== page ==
Theoretical models for regulation of blood flow in the microcirculation
Seminar Room 1, Newton Institute
Local control of blood flow is achieved by contraction and dilation of smooth muscle cells in microvessel walls, particularly in arterioles, allowing rapid local responses to changing conditions. Several types of vessel response are involved. In the myogenic response, increased wall tension causes contraction. In the shear-dependent response, increased wall shear stress causes dilation. In the metabolic response, arteriolar diameters change according to the metabolic status sensed at downstream locations (capillaries and venules) after oxygen has been extracted from the blood. Information is transferred upstream along vessel walls by conducted responses, which involve electrical coupling of the cells.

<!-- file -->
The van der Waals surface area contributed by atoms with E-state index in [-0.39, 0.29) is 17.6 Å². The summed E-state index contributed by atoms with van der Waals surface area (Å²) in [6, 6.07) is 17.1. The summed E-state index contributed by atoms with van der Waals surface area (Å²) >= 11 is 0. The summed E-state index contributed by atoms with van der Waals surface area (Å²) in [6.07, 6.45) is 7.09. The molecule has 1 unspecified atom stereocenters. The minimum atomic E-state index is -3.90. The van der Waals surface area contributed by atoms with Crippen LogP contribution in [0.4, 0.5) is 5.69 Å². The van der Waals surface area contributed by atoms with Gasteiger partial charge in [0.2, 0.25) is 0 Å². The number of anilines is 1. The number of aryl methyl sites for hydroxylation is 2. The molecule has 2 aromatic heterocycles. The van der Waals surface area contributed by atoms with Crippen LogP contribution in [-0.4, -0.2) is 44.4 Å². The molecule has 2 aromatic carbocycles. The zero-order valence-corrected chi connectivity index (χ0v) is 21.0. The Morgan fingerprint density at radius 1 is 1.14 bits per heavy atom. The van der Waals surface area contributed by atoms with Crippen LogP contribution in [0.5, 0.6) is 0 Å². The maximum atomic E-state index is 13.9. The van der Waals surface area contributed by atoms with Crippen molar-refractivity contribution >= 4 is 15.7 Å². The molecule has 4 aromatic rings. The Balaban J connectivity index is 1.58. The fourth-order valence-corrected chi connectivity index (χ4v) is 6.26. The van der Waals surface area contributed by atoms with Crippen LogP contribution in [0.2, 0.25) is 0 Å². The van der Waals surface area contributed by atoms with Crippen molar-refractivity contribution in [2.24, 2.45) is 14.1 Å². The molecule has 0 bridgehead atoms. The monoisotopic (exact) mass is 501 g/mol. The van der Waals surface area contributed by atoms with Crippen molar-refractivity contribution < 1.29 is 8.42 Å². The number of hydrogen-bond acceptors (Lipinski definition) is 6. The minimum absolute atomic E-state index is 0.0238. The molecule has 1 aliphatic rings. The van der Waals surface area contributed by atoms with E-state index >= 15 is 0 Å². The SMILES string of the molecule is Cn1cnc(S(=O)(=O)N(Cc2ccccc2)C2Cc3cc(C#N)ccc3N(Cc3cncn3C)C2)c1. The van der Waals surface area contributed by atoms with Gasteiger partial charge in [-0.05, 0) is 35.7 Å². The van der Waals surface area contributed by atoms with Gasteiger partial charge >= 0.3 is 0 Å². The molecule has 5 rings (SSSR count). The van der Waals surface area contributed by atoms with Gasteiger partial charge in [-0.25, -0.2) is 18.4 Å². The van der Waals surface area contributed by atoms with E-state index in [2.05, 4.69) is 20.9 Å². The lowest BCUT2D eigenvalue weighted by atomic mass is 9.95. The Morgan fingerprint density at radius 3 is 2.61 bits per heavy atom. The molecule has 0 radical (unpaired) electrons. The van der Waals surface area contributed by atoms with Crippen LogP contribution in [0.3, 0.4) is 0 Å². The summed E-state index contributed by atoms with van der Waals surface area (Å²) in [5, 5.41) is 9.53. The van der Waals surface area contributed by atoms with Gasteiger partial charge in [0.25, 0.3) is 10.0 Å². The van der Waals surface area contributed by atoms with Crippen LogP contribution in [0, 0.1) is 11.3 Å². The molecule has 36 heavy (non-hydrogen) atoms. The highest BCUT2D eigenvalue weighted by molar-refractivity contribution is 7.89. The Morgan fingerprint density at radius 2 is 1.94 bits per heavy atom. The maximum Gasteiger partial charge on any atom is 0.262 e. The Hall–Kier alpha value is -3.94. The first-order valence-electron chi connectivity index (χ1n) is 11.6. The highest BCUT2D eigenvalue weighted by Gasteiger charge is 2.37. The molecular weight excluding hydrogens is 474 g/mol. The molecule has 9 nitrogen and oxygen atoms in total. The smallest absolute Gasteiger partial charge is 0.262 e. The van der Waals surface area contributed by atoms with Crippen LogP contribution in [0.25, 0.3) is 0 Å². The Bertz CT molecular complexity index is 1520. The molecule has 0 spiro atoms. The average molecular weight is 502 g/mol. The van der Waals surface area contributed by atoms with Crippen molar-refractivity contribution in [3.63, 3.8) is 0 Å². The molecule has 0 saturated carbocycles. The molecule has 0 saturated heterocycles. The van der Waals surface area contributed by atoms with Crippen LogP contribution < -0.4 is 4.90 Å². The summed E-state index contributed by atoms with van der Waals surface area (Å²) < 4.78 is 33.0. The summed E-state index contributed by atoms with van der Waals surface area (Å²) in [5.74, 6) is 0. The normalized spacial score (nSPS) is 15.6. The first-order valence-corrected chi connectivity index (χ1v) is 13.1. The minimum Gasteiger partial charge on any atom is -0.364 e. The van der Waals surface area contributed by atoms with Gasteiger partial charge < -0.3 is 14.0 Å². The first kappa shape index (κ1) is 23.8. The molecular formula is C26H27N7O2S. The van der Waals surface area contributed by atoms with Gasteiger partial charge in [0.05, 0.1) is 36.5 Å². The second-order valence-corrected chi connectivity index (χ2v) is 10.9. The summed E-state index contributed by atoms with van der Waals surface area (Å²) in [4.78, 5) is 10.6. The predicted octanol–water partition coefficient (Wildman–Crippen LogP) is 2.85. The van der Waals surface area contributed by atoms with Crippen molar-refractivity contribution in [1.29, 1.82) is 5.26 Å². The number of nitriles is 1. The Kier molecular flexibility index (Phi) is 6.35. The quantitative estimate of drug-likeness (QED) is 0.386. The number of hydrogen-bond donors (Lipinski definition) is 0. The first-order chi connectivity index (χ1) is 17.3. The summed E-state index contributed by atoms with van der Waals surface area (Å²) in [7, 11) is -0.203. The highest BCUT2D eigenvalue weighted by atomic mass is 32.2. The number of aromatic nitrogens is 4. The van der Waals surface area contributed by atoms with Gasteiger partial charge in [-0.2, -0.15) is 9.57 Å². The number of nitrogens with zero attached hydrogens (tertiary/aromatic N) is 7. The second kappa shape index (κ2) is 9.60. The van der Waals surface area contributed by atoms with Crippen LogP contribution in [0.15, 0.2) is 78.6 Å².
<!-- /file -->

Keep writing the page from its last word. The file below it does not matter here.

We have developed theoretical models for flow regulation based on a mechanism for the metabolic response in which decreased oxygen levels in venules cause increased release of ATP, which acts on vessel walls to initiate upstream conducted responses leading to vasodilation. This model is used to explore the roles of the various vessel responses in autoregulation, in which flow is almost constant independent of changes in blood pressure, and in metabolic regulation, in which flow is modulated in response to changing metabolic demands. It is shown that autoregulation is achieved by the combined action of myogenic and metabolic responses, which overcome the opposing effect of shear-dependent responses. Metabolic responses are primarily responsible for metabolic flow regulation, but are opposed by the effects of shear-dependent and myogenic responses. The model is based on an explicit description of vascular network structure, and has potential application to the simulation of coronary flow regulation.